Georgia Jarman as Agnès in Katie Mitchell’s production of Written on Skin for Deutsche Oper Berlin © Bernd Uhlig

Performance is itself a necessary act. We are not here speaking merely of something written or drawn on the page. Albrecht and the Orchestra of the Deutsche Oper gave a commanding performance, with all the freshness of discovery yet also an understanding and conviction that might have been born of repertoire status. (It is, arguably, a repertoire opera now, yet not yet in this house, for this was only its second performance.) Georgia Jarman made the role of Agnès very much her own, fully inhabiting a character come to life through the alchemy of music as well as words and staging. One felt her predicament strongly, shared her struggle and ultimate revenge, without the drama being reduced merely to them. Mark Stone’s Protector was cruel and, in his own way, righteous, torn himself between two loves, the question of his feelings for The Boy opened up rather than ‘dealt with’. Pride and vulnerability were both present. Aryeh Nussbaum Cohen’s performance as The Boy might almost have stolen the show in its uncannily angelic combination of the worldly and otherworldly; that is, it might have done, had the cast not worked so closely together. Anna Werle and Chance Jonas-O’Toole, doubling as Angels and, respectively, Marie and John offered equally fine performances in smaller roles. For in richness of layering and sureness of fatal direction, this was a performance as well as a work created and recreated through its writing on skin.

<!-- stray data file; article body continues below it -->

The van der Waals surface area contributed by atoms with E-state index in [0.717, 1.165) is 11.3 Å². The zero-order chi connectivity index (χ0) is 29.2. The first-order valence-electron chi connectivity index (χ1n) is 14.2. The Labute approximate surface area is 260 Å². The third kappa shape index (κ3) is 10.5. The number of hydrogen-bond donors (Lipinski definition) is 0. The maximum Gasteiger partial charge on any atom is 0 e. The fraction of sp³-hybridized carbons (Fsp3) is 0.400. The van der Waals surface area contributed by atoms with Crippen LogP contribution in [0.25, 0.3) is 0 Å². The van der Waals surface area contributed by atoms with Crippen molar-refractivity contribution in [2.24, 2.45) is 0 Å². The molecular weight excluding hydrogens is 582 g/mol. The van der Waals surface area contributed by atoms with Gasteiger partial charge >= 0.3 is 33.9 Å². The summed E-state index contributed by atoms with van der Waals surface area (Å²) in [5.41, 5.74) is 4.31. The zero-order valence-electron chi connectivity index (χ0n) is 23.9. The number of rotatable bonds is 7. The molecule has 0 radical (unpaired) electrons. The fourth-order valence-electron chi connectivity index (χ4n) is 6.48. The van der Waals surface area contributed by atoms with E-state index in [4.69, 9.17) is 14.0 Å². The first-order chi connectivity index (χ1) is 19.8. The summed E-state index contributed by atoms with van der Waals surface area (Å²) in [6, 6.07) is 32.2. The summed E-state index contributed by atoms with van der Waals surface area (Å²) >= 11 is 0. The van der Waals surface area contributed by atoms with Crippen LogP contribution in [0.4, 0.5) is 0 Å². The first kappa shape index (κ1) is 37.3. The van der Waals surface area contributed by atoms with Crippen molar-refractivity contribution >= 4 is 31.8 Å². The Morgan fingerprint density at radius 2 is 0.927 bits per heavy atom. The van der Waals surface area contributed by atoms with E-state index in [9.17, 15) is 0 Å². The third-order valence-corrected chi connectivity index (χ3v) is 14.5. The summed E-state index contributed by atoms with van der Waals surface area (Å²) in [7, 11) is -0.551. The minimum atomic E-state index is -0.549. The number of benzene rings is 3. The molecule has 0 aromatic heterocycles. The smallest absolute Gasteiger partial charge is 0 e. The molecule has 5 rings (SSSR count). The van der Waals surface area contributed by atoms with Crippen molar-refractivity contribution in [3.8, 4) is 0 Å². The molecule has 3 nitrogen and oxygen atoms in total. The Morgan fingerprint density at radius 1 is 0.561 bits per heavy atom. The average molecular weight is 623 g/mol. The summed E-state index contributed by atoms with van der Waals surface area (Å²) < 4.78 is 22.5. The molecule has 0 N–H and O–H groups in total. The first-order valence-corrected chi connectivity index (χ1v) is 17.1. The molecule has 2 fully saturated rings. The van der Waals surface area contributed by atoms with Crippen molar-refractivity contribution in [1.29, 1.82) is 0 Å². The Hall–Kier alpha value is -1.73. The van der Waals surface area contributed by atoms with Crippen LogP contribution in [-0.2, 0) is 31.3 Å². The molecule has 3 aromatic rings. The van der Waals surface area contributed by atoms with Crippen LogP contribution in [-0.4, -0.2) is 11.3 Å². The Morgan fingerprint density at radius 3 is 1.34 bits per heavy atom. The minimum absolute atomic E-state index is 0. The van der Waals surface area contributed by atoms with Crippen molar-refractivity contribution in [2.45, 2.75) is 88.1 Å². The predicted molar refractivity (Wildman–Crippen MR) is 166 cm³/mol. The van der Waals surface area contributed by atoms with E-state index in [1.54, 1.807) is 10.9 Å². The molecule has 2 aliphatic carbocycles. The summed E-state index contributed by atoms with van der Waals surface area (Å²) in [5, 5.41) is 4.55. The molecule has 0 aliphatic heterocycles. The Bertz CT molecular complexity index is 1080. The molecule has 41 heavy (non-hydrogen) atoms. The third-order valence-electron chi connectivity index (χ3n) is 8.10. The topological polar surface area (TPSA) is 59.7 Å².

Mark Berry

Leave a Comment